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What Boston voters had to say about Tuesday’s historic preliminary election – Boston, Massachusetts

Boston, Massachusetts 2021-09-14 21:34:28 –


Politics

“We are finally open to making the most of our talented population and to those who have the life experience to steer cities, states, and perhaps countries smarter. It’s rewarded. “

The candidate’s sign will take over the street corner outside the Greek Orthodox Church of St. Nectarios in Roslindale, where residents began voting prior to the primary election. Erinklark / Globe Staff

Democracy. climate. Diversity. Transit. development.

These are just a few examples that motivated Boston residents to vote in the historic primary on Tuesday.

As mayor and city council member, voters in the city have been found to select candidates to lead Boston for their next term. The mayoral elections in particular were fiercely contested, and most voters reported that they especially wanted to vote in that election.

Nathan, a scientist living in Allston / Brighton, believed that significant changes would begin at the local level and was particularly excited to vote for a large mayoral race. He voted for the mayor Michelle Wie and for the council Carlos Montero and Lucy Louis June.

“NS [big issues] It includes allocating resources for a wider range of ways to maintain a healthy community away from traditional police, “he said. “Call the police to do less and summon more social resources to do what they often get intertwined with.

He knew this was a diverse race in history and was excited to participate.

“On a rural scale, some parts of the country are finally open to maximizing the talented population we have, cities, states, and maybe even smarter countries.” He said.

Julia, a nurse in Charlestown, said she wanted to meet a leader who could manage an ongoing pandemic. She voted for Wu. Wu also wants to address the housing crisis and climate change and make composting in Boston more accessible.

“I liked her support for vaccine passports and safe injection sites. There is a lot of substance abuse in health care,” she said.

Marlene, a retiree from Boston Public School, voted for Annissa Essaibi George. She said her grandmother, who couldn’t vote, always taught her the importance of voting.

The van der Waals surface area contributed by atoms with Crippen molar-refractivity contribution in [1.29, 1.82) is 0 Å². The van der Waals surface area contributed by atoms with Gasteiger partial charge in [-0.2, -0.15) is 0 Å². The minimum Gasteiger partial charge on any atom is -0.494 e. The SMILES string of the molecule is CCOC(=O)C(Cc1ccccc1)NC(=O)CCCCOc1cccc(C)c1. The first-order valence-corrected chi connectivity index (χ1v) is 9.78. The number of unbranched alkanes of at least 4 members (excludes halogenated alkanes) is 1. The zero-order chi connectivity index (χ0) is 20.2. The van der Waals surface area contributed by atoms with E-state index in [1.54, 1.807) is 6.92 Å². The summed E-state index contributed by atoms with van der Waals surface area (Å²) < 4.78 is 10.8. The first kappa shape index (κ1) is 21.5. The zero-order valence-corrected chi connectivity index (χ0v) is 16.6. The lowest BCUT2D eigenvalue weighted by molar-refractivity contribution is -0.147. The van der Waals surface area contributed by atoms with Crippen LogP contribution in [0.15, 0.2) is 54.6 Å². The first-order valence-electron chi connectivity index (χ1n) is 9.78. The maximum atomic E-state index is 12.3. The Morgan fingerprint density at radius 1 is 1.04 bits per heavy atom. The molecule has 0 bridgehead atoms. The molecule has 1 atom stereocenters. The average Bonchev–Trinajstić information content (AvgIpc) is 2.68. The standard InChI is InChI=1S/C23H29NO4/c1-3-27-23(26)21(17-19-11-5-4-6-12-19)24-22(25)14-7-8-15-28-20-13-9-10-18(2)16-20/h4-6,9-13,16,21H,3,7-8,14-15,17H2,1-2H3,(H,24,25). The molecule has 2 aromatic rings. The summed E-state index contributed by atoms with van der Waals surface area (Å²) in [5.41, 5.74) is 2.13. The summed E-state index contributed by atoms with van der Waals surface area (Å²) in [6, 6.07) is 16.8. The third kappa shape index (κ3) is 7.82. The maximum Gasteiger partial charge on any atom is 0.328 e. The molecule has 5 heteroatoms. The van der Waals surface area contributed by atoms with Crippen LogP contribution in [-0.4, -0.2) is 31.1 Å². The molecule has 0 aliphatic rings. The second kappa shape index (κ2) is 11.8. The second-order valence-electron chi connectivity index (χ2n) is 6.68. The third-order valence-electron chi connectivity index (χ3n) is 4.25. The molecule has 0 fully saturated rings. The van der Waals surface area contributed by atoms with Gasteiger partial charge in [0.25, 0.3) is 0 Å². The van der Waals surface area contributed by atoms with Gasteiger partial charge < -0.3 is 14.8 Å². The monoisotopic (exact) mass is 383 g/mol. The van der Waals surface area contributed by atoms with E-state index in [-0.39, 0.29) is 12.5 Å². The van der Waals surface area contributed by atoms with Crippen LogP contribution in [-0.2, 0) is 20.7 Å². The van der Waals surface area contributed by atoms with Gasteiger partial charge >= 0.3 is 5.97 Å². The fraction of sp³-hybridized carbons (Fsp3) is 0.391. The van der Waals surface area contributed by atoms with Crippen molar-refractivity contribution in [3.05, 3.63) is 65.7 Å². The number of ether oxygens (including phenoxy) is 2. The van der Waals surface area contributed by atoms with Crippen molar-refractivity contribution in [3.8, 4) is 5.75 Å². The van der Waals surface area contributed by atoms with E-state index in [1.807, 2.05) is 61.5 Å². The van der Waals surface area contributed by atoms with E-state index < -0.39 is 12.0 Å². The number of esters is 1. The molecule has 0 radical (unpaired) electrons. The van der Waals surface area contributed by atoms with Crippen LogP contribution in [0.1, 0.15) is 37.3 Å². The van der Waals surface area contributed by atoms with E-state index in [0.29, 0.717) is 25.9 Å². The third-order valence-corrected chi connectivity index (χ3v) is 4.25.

“”[Essaibi George] I support the police, and I like it, “she said. “There is no dispute with her, and as a teacher she knows how to reach people. I think the teacher is wearing a lot of hats and all of them and is very suitable for the job. The teacher took over. “

Nat, a worker in the healthcare industry, believes voting, time is important, but he wanted to vote for Wu.

“There were some interesting and good candidates for the mayor’s race, but I wanted to make sure I won,” he said. “Historically, she has been active and present in many areas of my interest. Mainly transit, confirming that Boston is a comfortable place to live as well as young professionals and college students. doing.”

Jack, who works in higher education, voted for Andrea Campbell. He believes that inequality in education, housing and climate justice is the most pressing issue facing Boston.

“I thought [Campbell] He was most passionate about social justice, “he said. “It’s great to have a black female mayor, especially in Boston. We look forward to positive changes in the city.”



What Boston voters had to say about Tuesday’s historic preliminary election Source link What Boston voters had to say about Tuesday’s historic preliminary election

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